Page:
Police in the Northern region are still unable to determine the whereabouts of Chinese, Helen Huang, wanted for illegally transporting Rosewood.
Unconfirmed reports suggest the 43-year-old woman, who jumped bail, is in neighbouring Togo.
She was arrested in Tamale early this month for transporting trucks of Rosewood lumbers and charged with possessing banned forestry products.
She was however declared missing some 48 hours after being granted a police Inquiry bail.
The person who stood surety for madam Huang, Mohammed Bondirgbum, was thereafter arrested and granted 3,000 bail on May 13, after he failed to produce her.
Northern regional police PRO Mohammed Yusif Tanko told Joy News they are still on a manhunt for Helena who accused checkpoint officers of demanding a ¢8,000 bribe before her arrest.
Ms Huang has confessed to being the owner of the rosewoods when she was arrested
“We are still looking for Helen Huang to arrest her to assist in our investigations and possible prosecution. The surety has gone to court for the second time but has not been able to produce her. He has been given another opportunity to do so,” ASP Tanko said.
He added that the police are not leaving Mohammed Bondirgbum to do the search alone, “we are also doing everything possible to ensure that Helen Huang is arrested and prosecuted.”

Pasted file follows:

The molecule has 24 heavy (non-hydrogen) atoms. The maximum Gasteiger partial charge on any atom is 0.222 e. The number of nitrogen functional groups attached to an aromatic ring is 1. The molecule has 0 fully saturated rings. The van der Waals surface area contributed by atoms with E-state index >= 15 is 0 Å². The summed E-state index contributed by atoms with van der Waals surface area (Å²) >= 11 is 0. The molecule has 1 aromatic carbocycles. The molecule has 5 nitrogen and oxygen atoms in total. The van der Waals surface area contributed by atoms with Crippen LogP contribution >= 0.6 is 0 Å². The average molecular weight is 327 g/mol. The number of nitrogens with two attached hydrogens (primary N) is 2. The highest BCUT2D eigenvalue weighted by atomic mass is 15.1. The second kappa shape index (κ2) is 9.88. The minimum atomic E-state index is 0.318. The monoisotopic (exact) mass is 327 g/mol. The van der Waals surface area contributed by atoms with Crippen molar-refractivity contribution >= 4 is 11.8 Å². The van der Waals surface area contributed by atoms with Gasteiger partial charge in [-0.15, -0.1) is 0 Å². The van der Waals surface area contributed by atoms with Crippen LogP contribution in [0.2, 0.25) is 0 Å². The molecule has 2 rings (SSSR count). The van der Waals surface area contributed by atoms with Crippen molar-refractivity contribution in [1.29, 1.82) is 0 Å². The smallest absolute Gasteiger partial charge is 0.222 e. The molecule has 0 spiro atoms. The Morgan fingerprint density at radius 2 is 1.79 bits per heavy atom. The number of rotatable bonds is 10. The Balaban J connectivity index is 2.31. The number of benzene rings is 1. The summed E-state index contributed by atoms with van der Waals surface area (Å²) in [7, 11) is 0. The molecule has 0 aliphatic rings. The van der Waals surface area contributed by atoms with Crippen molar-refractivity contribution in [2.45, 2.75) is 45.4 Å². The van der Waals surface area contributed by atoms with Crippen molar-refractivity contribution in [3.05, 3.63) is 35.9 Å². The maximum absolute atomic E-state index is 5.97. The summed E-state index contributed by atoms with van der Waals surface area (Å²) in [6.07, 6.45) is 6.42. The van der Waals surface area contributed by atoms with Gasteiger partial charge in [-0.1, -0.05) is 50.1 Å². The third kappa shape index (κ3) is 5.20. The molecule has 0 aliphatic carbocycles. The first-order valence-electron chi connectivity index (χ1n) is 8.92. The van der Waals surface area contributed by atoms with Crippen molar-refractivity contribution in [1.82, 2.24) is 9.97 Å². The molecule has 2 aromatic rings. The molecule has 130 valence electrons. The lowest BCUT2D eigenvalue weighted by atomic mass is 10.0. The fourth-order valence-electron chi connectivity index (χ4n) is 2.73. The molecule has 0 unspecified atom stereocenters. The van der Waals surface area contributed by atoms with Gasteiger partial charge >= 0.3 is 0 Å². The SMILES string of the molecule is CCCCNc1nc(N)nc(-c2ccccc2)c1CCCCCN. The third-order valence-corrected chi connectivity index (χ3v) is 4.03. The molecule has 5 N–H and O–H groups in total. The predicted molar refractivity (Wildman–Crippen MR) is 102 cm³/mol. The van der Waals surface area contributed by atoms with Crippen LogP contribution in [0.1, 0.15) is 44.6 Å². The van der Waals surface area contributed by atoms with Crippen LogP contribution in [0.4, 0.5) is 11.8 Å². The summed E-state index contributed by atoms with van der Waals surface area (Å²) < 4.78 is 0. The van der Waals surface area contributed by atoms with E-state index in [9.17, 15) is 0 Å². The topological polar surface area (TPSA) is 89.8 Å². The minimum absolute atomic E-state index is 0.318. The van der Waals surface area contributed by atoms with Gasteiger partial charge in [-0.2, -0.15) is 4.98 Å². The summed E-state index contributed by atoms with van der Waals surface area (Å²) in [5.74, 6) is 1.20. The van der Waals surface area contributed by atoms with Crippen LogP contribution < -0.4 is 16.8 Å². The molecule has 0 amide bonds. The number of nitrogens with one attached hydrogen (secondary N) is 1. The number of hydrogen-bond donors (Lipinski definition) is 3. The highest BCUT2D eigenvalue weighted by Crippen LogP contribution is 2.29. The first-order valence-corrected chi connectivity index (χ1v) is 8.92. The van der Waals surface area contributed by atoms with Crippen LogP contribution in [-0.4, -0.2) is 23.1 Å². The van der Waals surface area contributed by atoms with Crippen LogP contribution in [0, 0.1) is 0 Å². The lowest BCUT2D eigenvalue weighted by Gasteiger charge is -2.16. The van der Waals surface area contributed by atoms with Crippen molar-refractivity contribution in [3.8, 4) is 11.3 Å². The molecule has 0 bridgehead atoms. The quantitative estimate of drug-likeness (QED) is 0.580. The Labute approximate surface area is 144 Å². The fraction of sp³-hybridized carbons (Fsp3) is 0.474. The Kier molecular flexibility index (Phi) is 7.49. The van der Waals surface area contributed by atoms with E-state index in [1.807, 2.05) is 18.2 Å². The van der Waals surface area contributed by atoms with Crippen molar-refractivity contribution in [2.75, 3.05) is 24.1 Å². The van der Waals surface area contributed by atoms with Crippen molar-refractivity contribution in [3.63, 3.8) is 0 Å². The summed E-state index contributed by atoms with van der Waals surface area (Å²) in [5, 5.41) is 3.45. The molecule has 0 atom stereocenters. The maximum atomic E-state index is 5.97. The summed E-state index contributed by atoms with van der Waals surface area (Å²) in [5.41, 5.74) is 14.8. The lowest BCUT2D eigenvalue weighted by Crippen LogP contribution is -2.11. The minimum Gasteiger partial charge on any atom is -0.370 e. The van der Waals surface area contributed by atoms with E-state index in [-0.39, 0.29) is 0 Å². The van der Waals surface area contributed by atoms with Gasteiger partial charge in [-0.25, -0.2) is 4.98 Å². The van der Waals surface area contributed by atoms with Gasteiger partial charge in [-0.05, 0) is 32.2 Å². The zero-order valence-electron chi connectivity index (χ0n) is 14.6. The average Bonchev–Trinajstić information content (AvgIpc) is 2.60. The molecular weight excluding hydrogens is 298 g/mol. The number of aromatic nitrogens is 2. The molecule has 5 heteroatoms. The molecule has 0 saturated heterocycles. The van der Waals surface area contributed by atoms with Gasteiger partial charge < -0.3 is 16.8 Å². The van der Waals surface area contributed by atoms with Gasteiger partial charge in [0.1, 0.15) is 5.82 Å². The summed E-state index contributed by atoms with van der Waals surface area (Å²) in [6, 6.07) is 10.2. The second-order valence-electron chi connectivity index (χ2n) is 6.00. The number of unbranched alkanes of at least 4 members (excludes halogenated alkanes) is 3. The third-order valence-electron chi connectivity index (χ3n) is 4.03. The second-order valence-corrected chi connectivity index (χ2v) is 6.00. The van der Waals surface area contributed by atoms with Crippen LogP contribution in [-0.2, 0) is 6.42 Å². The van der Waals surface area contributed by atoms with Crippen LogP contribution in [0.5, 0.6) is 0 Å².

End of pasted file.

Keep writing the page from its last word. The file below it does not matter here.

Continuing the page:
ASP Tanko disclosed that a warrant of arrest has been issued and police will leave no stone unturned in their search.
Meanwhile, the CEO of the Forestry Commission, Kwadwo Owusu Afriyie has said his office is struggling to deal with the Rosewood menace due to inadequate and aged staff.
She accused police of demanding a bribe
Currently, between five and 10 Forestry Commission guards are charged to man a 70.887 square kilometre area and this for Mr Owusu Afriyie is woefully inadequate.
“It is almost impossible for them to at all times be everywhere,” he said adding that regardless of the low personnel, the Commission is doing its best to arrest and prosecute people who flout the law.
“I need the hands of another 1,000 to 2,000 people to augment what we have. People have died, others have moved on, some have retired, some are aged and cannot even walk far so we need young blood, young legs to augment that,” he said